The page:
Financial Literacy 101: Teaching the Basics to your Community

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Though the basics of financial literacy may be easy to understand, they are still vitally important for everyone to know. Financial literacy is understanding financial concepts and making informed money decisions. It covers various topics, from budgeting and saving to investing and insurance.

While it is never too late to learn about personal finance, it is always best to start early. The sooner your community develops good money habits, the better off they will be in the long run.

Financial literacy in America

According to the Financial Literacy and Education Commission study, only one-third of Americans can answer at least four to five financial literacy questions on fundamental principles such as mortgages, interest rates, inflation, and risk.

The need for financial literacy education is especially apparent in low- and moderate-income communities. A study by the Financial Industry Regulatory Authority (FINRA) Foundation before the pandemic found that only 41 percent of adults in households earning less than $50,000 per year consider themselves financially literate. This number drops to 18 percent for those earning less than $30,000 annually.

This calls for a significant change and a fundamental understanding of financial concepts for the public.

Importance of financial literacy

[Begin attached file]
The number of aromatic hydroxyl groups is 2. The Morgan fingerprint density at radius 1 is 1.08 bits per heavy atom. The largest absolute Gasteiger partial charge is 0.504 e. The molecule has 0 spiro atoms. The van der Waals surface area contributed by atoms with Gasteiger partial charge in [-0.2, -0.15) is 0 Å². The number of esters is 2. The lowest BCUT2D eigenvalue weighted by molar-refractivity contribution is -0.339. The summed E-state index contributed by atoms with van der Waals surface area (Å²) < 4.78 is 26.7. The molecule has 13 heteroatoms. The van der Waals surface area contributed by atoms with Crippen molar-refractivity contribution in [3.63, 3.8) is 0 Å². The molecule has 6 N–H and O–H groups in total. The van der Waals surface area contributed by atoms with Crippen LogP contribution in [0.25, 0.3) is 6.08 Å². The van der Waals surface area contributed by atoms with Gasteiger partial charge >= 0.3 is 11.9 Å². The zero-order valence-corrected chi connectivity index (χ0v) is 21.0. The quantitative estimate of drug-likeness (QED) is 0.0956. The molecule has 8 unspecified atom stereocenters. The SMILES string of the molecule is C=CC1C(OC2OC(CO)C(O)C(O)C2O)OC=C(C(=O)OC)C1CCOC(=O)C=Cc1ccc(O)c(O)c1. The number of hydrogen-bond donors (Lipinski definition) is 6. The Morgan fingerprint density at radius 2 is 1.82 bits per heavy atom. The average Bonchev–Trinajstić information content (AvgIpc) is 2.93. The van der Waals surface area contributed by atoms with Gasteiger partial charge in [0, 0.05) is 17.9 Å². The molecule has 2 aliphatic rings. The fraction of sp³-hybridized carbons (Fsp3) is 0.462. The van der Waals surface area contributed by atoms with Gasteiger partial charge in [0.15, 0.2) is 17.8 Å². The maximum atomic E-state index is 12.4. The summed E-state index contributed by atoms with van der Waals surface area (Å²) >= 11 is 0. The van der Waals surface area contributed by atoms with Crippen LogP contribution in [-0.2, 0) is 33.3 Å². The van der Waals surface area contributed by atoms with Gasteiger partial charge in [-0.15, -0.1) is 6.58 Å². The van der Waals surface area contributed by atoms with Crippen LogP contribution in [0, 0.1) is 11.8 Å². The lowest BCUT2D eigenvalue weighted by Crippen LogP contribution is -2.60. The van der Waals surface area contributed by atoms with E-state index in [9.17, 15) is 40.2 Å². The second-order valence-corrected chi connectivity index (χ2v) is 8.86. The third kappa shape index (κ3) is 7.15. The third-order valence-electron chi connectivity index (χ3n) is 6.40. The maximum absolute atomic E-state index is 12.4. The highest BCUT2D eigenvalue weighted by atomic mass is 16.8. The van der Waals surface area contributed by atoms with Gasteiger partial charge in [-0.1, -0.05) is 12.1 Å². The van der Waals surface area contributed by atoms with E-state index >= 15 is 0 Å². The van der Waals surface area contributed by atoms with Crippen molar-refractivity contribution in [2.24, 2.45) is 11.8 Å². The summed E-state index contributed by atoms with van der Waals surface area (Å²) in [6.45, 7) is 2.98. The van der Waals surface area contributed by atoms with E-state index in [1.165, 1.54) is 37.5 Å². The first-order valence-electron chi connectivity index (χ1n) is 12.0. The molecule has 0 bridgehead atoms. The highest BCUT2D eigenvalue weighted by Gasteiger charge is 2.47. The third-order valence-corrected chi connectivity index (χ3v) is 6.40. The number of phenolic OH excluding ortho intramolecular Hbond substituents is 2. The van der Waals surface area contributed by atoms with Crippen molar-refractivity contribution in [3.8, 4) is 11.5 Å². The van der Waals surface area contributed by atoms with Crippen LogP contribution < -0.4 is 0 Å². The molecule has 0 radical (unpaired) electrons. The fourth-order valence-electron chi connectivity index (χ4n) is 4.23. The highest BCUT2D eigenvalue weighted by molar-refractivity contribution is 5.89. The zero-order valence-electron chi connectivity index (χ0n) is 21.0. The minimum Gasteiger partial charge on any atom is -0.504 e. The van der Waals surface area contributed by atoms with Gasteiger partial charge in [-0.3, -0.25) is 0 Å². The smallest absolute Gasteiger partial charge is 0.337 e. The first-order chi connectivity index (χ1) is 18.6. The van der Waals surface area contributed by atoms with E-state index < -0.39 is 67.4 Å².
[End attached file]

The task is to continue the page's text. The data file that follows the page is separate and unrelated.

Everyone needs to learn about financial literacy for a variety of reasons. Here are just a few:

1. Help you better manage your money

If you want to achieve financial security, it’s essential to learn how to budget and save. Having a good handle on your finances will help you make smart choices about spending and investing. It can also help you avoid making expensive mistakes. For example, if you stick to your budget, you’re less likely to overspend or take on too much debt. Sticking to a budget can help you through more than just a rainy day.

2. Prepare you for life events

Life is full of surprises, both good and bad. Financial literacy can help weather the storms by teaching you how to plan for unexpected expenses and make the most of your money. For example, if you lose your job, having a solid financial foundation will allow you to weather the storm and stay afloat until you find new employment.

3. Help you avoid debt

If you understand how to use credit responsibly, you will be less likely to get into debt or fall behind on your payments. This is important because debt can majorly impact your financial well-being. For one, you’ll pay more interest if you carry a monthly balance on your credit cards. You can also better gauge between needs and wants so you don’t end up maxing your cards.

4. Assist you to reach your financial goals

Everyone has different financial goals, whether saving for a down payment on a house, paying off student loans, or putting away money for retirement. Whatever your goals may be, financial literacy can help you achieve them. Suppose you want to save for a down payment on your first house. In that case, there are a lot of banks and other financial institutions that offer special accounts for this purpose.